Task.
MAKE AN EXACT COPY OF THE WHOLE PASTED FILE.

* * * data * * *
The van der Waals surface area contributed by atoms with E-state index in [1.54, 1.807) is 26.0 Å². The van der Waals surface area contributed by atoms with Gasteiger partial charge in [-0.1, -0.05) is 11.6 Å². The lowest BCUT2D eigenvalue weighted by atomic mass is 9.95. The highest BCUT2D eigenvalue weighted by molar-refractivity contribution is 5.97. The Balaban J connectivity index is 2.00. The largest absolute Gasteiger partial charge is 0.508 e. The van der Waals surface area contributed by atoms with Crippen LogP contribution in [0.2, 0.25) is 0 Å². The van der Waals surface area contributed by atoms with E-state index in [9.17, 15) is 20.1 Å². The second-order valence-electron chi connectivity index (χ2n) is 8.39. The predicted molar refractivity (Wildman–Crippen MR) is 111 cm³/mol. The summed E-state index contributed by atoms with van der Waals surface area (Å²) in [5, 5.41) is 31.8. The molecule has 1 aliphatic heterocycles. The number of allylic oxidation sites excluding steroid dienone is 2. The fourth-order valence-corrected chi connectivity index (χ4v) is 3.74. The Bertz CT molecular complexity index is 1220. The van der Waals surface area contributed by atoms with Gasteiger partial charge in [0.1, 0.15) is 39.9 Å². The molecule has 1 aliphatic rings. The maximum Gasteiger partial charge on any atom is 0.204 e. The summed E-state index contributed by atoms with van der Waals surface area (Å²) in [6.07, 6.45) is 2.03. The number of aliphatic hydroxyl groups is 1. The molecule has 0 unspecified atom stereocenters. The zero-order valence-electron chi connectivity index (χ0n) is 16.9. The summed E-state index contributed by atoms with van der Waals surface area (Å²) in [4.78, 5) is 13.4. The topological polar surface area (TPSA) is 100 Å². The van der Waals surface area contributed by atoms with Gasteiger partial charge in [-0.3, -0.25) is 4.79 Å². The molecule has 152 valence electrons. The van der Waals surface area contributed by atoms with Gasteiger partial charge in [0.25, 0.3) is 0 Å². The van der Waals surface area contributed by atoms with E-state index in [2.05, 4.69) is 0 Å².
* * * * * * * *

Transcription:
The van der Waals surface area contributed by atoms with E-state index in [1.54, 1.807) is 26.0 Å². The van der Waals surface area contributed by atoms with Gasteiger partial charge in [-0.1, -0.05) is 11.6 Å². The lowest BCUT2D eigenvalue weighted by atomic mass is 9.95. The highest BCUT2D eigenvalue weighted by molar-refractivity contribution is 5.97. The Balaban J connectivity index is 2.00. The largest absolute Gasteiger partial charge is 0.508 e. The van der Waals surface area contributed by atoms with Crippen LogP contribution in [0.2, 0.25) is 0 Å². The van der Waals surface area contributed by atoms with E-state index in [9.17, 15) is 20.1 Å². The second-order valence-electron chi connectivity index (χ2n) is 8.39. The predicted molar refractivity (Wildman–Crippen MR) is 111 cm³/mol. The summed E-state index contributed by atoms with van der Waals surface area (Å²) in [5, 5.41) is 31.8. The molecule has 1 aliphatic heterocycles. The number of allylic oxidation sites excluding steroid dienone is 2. The fourth-order valence-corrected chi connectivity index (χ4v) is 3.74. The Bertz CT molecular complexity index is 1220. The van der Waals surface area contributed by atoms with Gasteiger partial charge in [0.1, 0.15) is 39.9 Å². The molecule has 1 aliphatic rings. The maximum Gasteiger partial charge on any atom is 0.204 e. The summed E-state index contributed by atoms with van der Waals surface area (Å²) in [6.07, 6.45) is 2.03. The number of aliphatic hydroxyl groups is 1. The molecule has 0 unspecified atom stereocenters. The zero-order valence-electron chi connectivity index (χ0n) is 16.9. The summed E-state index contributed by atoms with van der Waals surface area (Å²) in [4.78, 5) is 13.4. The topological polar surface area (TPSA) is 100 Å². The van der Waals surface area contributed by atoms with Gasteiger partial charge in [-0.3, -0.25) is 4.79 Å². The molecule has 152 valence electrons. The van der Waals surface area contributed by atoms with Gasteiger partial charge in [0.25, 0.3) is 0 Å². The van der Waals surface area contributed by atoms with E-state index in [2.05, 4.69) is 0 Å².